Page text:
cats book progress

A Creative Life, animals in art, artist book, artistic inspirations, books, Cats in art, Dogs in Art, Narrative Art, published art, travel art and writing, visual story, visual thinking, words and pictures, writing

I do better now, writing words-in-a-row, than I did once upon a time. Reading text has never been a problem for me – but speaking, and writing. Whew! Lets just say good speech therapists, theatre-acting coaches and writing class instructors are worth their weights in all the precious things in the world combined. As a kid practicing speaking by reading aloud from a comic book or a picture book felt less intimidating than reading aloud from a text-only book.

Even today I enjoy visiting art museums and galleries and looking at the artwork first, reading the labels last. I enjoy looking at coffee-table books with big glorious pictures – forming my own thoughts first – reading the words later.

Nowadays I read plenty of books cover to cover that have text only, no pictures at all. I even give demo’s and talk in front of 200 or more people without as much as a blink. (Wish my 10 year old self, who threw up at the thought of giving an oral book report, could see me now!)

So it has become a philosophical point to ponder with me – when is text important? When is an image important? When to have the words? When to have the pictures? How much of either?

For example I love it that signs for the restrooms are often pictograms. You can “read” them no matter what your language – or your linguistic skill level. Much of our international travel culture utilizes visual maps and non-verbal way-finding signs for things like hospitals, airports and government buildings – using pictograms rather than single language dependent text.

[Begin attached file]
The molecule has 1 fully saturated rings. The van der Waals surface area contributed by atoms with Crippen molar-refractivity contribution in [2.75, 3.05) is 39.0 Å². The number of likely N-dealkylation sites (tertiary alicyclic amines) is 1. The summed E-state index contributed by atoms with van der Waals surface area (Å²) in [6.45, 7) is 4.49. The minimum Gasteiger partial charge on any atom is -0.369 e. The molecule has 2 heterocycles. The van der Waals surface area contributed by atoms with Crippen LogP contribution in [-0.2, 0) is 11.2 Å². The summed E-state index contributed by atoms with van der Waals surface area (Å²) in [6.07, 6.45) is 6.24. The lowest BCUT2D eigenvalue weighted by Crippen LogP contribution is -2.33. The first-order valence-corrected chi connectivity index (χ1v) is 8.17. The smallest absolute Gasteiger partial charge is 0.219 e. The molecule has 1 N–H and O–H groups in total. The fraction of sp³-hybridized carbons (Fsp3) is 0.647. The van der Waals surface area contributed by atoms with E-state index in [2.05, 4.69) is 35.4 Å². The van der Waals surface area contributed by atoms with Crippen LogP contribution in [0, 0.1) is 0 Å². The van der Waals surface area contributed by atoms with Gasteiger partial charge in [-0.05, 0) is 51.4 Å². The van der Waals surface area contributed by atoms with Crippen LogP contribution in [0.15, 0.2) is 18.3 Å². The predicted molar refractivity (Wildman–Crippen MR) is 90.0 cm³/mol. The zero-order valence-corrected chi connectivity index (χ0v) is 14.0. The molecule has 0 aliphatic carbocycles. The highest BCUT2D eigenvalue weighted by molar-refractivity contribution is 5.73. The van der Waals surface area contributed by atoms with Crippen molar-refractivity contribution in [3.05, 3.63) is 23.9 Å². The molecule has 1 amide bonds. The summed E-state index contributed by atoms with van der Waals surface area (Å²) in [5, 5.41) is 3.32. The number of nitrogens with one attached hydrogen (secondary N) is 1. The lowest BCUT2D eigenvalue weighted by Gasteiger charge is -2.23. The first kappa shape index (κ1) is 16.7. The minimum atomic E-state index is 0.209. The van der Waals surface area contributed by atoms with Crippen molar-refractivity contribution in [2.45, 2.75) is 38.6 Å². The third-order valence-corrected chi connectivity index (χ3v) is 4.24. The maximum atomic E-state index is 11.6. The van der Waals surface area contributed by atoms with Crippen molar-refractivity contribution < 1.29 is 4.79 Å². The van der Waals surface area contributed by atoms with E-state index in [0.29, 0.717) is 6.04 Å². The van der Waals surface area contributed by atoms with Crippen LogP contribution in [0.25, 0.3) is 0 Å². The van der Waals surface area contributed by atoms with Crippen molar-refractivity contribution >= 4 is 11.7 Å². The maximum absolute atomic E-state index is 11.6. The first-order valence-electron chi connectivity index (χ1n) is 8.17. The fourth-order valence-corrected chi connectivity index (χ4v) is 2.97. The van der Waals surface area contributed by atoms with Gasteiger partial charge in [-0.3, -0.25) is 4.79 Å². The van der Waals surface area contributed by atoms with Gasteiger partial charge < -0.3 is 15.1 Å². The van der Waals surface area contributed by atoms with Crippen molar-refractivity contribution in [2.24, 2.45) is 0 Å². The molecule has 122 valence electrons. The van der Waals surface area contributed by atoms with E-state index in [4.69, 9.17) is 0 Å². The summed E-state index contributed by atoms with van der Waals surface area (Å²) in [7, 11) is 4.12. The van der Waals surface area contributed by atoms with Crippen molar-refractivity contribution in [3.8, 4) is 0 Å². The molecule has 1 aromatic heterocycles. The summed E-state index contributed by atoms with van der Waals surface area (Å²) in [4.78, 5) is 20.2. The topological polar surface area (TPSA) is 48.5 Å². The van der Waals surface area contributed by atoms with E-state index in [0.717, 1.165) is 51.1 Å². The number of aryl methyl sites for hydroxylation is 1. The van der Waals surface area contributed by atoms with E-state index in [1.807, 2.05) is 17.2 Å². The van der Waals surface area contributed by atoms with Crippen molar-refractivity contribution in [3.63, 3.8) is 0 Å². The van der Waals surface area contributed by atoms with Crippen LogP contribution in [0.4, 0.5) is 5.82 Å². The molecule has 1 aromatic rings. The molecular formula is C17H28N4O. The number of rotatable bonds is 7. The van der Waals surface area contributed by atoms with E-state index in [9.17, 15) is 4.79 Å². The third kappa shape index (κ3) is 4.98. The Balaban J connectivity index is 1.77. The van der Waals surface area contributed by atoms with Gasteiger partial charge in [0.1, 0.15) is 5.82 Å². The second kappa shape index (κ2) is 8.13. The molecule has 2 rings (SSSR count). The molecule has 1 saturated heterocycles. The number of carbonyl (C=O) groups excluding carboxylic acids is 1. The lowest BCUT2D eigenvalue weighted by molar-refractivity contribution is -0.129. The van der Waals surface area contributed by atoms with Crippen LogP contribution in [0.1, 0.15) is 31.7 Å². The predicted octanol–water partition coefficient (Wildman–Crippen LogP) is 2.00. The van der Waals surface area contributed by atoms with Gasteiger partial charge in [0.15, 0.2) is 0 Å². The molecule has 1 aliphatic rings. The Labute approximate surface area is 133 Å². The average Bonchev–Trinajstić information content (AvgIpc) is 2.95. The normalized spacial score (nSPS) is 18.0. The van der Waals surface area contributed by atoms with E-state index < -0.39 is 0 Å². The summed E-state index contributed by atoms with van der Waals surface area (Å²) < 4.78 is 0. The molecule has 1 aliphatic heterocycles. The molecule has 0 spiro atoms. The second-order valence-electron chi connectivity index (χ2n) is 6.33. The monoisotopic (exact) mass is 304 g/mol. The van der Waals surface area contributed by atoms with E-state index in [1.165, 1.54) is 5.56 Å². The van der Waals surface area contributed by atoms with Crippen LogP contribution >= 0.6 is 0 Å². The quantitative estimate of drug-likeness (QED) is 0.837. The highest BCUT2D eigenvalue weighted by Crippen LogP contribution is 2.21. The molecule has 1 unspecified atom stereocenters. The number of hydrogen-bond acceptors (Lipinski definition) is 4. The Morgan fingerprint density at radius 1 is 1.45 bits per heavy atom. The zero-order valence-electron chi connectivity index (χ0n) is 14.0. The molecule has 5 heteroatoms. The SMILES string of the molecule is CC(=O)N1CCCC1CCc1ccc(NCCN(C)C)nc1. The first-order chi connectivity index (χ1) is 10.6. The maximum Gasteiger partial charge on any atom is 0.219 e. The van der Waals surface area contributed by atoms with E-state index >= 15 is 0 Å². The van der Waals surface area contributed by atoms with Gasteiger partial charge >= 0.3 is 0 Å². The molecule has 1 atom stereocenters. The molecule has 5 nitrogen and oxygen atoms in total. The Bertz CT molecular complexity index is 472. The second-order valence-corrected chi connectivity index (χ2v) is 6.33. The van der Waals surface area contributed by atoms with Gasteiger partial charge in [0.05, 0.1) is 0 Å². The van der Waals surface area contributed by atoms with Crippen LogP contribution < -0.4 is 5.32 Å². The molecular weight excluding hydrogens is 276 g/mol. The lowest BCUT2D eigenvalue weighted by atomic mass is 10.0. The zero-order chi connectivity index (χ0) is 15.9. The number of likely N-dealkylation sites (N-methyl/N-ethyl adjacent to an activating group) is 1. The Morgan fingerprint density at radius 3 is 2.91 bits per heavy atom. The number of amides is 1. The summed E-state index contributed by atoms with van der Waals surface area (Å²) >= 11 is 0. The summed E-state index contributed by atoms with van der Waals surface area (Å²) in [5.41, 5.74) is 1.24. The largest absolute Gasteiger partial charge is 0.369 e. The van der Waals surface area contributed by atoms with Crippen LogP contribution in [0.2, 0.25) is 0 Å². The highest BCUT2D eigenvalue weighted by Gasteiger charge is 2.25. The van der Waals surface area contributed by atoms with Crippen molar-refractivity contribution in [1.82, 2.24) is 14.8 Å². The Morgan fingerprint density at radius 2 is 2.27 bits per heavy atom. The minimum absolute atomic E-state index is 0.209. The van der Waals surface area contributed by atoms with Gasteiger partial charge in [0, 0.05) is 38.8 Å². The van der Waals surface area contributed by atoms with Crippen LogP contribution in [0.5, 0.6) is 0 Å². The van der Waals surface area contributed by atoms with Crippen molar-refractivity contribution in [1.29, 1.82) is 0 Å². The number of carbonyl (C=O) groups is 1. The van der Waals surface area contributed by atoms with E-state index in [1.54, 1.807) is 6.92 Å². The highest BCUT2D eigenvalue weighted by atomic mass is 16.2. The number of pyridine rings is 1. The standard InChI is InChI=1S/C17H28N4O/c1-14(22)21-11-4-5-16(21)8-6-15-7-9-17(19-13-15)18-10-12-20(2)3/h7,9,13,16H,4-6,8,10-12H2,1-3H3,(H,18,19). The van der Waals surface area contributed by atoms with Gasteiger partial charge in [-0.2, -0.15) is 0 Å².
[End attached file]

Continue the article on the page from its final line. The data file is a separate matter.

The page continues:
As I’ve worked on a new artist book containing my cat themed fine art I’ve thought a lot about whether or not to have text along with the images. If text – how much? Text located where in the book?

When I did my book “Dogs” I had the text at the end – and didn’t include much of it there either. The majority of the book is images.

On the one hand I spend quite a lot of time coming up with the titles for each of my artworks and it seems almost a shame to not list the titles. But I’ve often noticed – at museums and galleries – that people read the label-wall-text and sometimes forget to look at the pictures.

So sometimes I deliberately create text for use in my fine art gallery exhibits… just to be contrary. I’ve even created whole artist books with text and sketches to accompany my fine art exhibits. But sometimes I omit text completely and rely on my art images alone, the curious can ask the person running the gallery for more info. In this way I purposefully encourage people to verbally-talk with each other. Which way I go – words and/or pictures – often depends on the exhibit.

Like I say for me the words and pictures question is an ongoing, almost daily, one.

People seem to enjoy my Dogs book as it is – largely without text. And I’ve noticed that I’ve sold that book fairly well in non-English speaking countries. People of all ages seem to like it. So….

“Cats by Sue Clancy” will be largely wordless too.  Here’s what the cover will look like:

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The front cover of the artist book “Cats by Sue Clancy” – http://www.blurb.com/b/8837851-cats

The book is square, 7×7 in, 18×18 cm and 22 pages – full color.  Here’s an early-reader link to the book http://www.blurb.com/b/8837851-cats  In fact “Cats” has even fewer words than “Dogs” does – but more pictures in full color.